VENUE: UNSW GALLERIES
A ritualised and stylised performance of scar remediation therapy on the artist/transplant patient.
Duration, 2 hours
Scar remediation combined with somatic bodywork is a relatively new therapeutic approach to the treatment of scar tissue that can have positive effects for scars on the skin or within the body. In Scar Remediation Ceremony, performance artist and body worker, Stella Topaz performs a ritualised and stylized interpretation of this treatment on artist/transplant patient John A Douglas. The approach combines mapping (a way of becoming more attuned to the ‘geography’ of the scar) with massage, and gentle heat, to soften and release scar tissue. Transplant patients have reported that the trauma of surgery and frontline immuno-suppressant medications have resulted in a disconnect from the scar tissue area(s) and with body self-image. In time, a process of healing and integration can be of great comfort and benefit to patients. Outside of performance times, the audience are invited to lie on a hospital bed and immerse themselves into the signature architectural structures and landscapes from Douglas’s organ transplant project Circles of Fire.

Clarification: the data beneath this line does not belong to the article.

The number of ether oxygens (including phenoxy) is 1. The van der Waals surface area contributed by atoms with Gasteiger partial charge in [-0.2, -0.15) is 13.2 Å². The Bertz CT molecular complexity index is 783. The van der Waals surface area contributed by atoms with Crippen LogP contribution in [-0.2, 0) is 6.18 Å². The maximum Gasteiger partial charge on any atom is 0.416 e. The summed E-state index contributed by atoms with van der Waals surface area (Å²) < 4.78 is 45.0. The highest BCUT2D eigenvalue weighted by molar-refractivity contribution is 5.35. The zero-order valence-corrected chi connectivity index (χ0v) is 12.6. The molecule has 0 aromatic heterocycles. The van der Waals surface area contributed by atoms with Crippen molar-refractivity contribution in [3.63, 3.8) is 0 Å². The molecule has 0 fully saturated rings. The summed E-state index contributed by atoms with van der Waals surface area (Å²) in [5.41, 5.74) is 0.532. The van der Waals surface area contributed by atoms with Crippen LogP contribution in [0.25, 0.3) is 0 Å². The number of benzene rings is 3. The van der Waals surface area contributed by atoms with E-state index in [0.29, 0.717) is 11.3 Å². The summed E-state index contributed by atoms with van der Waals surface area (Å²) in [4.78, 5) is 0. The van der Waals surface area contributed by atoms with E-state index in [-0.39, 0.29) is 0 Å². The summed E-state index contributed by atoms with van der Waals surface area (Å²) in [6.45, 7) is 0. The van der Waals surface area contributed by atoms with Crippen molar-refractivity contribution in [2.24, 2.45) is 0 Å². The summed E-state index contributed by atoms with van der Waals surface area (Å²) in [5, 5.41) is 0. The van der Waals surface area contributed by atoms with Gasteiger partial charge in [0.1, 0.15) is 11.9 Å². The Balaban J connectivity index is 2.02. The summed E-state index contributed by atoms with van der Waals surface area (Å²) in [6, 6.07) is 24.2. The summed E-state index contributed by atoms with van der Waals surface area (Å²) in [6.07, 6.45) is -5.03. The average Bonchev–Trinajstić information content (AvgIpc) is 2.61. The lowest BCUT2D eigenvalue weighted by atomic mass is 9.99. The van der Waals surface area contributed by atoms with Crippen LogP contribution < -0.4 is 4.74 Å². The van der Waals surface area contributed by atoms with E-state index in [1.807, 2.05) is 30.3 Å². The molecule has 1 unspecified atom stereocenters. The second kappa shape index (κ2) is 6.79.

John A Douglas
John A Douglas is an interdisciplinary artist working across video, performance, live art installation, photomedia, VR, animation, sound and objects. Since 2011, his practice has investigated his ongoing experience of chronic illness through scientific and collaborative, immersive performance approaches. Douglas offers a unique and personal perspective as both artist and patient that intersects with biomedical science, clinical treatment and the human and emotional experience of a renal transplant patient.Douglas premiered the multi platform project Circles of Fire: The Amphitheatre in Performance Space’s Liveworks 2018 Festival at Carriageworks in Sydney. He exhibited and performed with Stella Topaz at the new Science Gallery London in March 2019.
Stella Topaz is a nurse, a sexological bodyworker and a performer. She shares of her own queer body through solo performance pieces, spoken word, and in creating delightful outfits to dress her body for the pleasure of herself and others at chosen queer parties and events. Through collaboration with John A. Douglas, Stella is exploring how bodywork practices usually conducted privately are affected by the exposure of performance, with curiosity about the felt-experience of the receiver and practitioner in bodywork, and for those witnessing.